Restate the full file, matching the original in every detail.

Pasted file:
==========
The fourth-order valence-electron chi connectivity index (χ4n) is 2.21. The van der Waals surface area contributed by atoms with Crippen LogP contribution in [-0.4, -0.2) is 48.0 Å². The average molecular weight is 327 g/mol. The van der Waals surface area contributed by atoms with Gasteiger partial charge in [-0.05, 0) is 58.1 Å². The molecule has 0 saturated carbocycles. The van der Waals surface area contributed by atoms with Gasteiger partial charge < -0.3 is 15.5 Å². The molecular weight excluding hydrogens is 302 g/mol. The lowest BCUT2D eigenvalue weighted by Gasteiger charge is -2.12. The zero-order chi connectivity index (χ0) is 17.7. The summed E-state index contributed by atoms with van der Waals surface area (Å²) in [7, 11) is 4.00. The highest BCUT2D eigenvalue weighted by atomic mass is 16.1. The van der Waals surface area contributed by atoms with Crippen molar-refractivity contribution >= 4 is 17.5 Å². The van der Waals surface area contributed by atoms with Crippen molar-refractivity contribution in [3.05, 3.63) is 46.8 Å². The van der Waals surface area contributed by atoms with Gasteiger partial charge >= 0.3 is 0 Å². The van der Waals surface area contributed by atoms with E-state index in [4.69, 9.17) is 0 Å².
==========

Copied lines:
The fourth-order valence-electron chi connectivity index (χ4n) is 2.21. The van der Waals surface area contributed by atoms with Crippen LogP contribution in [-0.4, -0.2) is 48.0 Å². The average molecular weight is 327 g/mol. The van der Waals surface area contributed by atoms with Gasteiger partial charge in [-0.05, 0) is 58.1 Å². The molecule has 0 saturated carbocycles. The van der Waals surface area contributed by atoms with Gasteiger partial charge < -0.3 is 15.5 Å². The molecular weight excluding hydrogens is 302 g/mol. The lowest BCUT2D eigenvalue weighted by Gasteiger charge is -2.12. The zero-order chi connectivity index (χ0) is 17.7. The summed E-state index contributed by atoms with van der Waals surface area (Å²) in [7, 11) is 4.00. The highest BCUT2D eigenvalue weighted by atomic mass is 16.1. The van der Waals surface area contributed by atoms with Crippen molar-refractivity contribution >= 4 is 17.5 Å². The van der Waals surface area contributed by atoms with Crippen molar-refractivity contribution in [3.05, 3.63) is 46.8 Å². The van der Waals surface area contributed by atoms with Gasteiger partial charge >= 0.3 is 0 Å². The van der Waals surface area contributed by atoms with E-state index in [4.69, 9.17) is 0 Å².